It was the first Saturday after Thanksgiving Day. The mobs are at the shopping mall looking for bargains, the sky was a bit cloudy, leaves were all over the ground, and the vineyards in the wine country weren’t looking too pretty.
“Where should I go wine tasting? Hmmmmm...”
How about to an an “urban” winery!
Urban, industrial-style wineries have existed in America for 150 years or more and Phil Long and his wife Debra’s story behind Longevity Wines is common: They fell in love with wine, began making wine at home for family and friends and then a dream to start their own winery was born. For them, wine making is a lifestyle and Longevity is an expression of “A way of enjoying what you live, as well as living what you enjoy.”
Urban wineries are a bit different than your “out in the country” wineries. Often you will find these tasting rooms in downtown or industrial-park settings miles from the vineyards that produce the grapes. The advantage is that rather than paying exorbitant prices for land in wine country, they rent a space in the city, truck in purchased fruit from a variety of regional vineyards and then ferment and cellar the wine on site. Or, they process the juice at a co-op close to the vineyards, then finish it off in the city or suburb.
Behind the proliferation of urban wineries is a growing recognition that you really don’t have to tie the winemaking to one plot of land. Wineries such as Crushpad in San Francisco, Periscope Cellars in Emeryville, an industrial town at the eastern end of the San Francisco-Oakland Bay Bridge, and Rosenblum Cellars in Alameda, near the old Naval Air Station, are examples of wine makers who are successfully establishing a great reputation as an urban winery.
Some of these ventures, such as Rosenblum, source their grapes from some of the vineyards that also supply the famous estates in Napa and Sonoma counties to the north. But other smaller ventures, like Longevity, often have to fight their way through waiting lists in order to source the best fruit possible within their budget and production levels.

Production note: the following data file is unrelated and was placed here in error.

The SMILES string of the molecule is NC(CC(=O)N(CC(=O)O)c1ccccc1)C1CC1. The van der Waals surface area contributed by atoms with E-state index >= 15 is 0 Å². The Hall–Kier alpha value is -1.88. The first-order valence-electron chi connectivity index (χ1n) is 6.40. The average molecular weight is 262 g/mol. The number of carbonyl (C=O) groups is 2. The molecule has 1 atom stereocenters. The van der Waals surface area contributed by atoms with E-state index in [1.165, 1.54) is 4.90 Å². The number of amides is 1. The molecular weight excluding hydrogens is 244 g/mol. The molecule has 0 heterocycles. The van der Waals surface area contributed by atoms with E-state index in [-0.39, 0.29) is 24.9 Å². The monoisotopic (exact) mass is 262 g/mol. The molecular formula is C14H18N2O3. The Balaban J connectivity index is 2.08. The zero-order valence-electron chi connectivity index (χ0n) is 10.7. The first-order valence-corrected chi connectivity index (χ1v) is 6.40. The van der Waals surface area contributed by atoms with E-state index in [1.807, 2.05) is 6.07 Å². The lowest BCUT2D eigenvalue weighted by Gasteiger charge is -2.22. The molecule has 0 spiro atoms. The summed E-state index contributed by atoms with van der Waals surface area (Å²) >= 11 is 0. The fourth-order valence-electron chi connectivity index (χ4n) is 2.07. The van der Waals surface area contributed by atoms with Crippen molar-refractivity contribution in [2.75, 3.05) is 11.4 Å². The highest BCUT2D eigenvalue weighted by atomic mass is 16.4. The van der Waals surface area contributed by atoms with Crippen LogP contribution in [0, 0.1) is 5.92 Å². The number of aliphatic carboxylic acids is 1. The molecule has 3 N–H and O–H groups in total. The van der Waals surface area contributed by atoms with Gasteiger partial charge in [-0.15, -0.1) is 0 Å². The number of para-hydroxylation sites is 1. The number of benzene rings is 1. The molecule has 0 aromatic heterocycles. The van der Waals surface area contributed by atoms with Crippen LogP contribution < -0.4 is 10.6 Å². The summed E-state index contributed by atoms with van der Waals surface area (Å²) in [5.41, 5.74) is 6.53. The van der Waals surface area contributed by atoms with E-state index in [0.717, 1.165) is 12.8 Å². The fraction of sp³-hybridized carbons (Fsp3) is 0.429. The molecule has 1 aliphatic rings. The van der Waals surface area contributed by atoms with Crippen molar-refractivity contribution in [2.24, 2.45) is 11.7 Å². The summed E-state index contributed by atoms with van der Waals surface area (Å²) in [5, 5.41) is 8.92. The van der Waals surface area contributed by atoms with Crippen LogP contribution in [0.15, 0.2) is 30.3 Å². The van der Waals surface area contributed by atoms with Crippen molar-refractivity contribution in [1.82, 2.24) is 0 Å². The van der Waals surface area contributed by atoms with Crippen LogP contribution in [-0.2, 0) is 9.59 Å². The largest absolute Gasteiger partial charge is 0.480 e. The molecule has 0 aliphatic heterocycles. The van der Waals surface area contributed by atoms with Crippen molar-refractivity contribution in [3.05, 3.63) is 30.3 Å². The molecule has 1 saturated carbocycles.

One of the advantages in sourcing grapes for an urban winery is that most people who enjoy fine wine pay more attention to where they’re grown, not at where the wine was made. This is especially true for Longevity Wines. Although they are located in Livermore, they’re found in a business park outside of beaten path of the rows of wineries along Tesla Road, they source their grapes from a number of vineyards for grapes that do well in those appellations - Livermore, Lodi, Paso Robles, the Sierra Foothills, and Sonoma. In fact, the Longevity Wine Club is based on featuring a different appellation each month.
On Saturday at Longevity Wines I tasted the N/V California Chardonnay ($16), the 2007 Lodi Viognier ($18), the 2005 Sierra Foothills Merlot ($23), the 2004 Paso Robles Cabernet Sauvignon from the Owl Ridge Vineyard in Paso Robles. ($25), the Dry Creek Sonoma Zinfandel ($18) and their flagship wine the 2005 Longevity Signature Rhone Blend ($28). The 2005 “Longevity” is a blend of 66% Syrah, 16% Grenache, 13% Mouvedre, and 5% Petite Sirah ($28).
Phil and Debra are extremely hospitable and in general I would describe their wines as fairly well balanced with a very concentrated dense fruit forward appeal. The 2005 Longevity Signature Rhone Blend is a real palate pleaser and a “must try” if you are visiting the Livermore area.
Their tasting room is located at 35 Rickenbacker Circle in Livermore California and you can contact them at 1-888-325-WINE.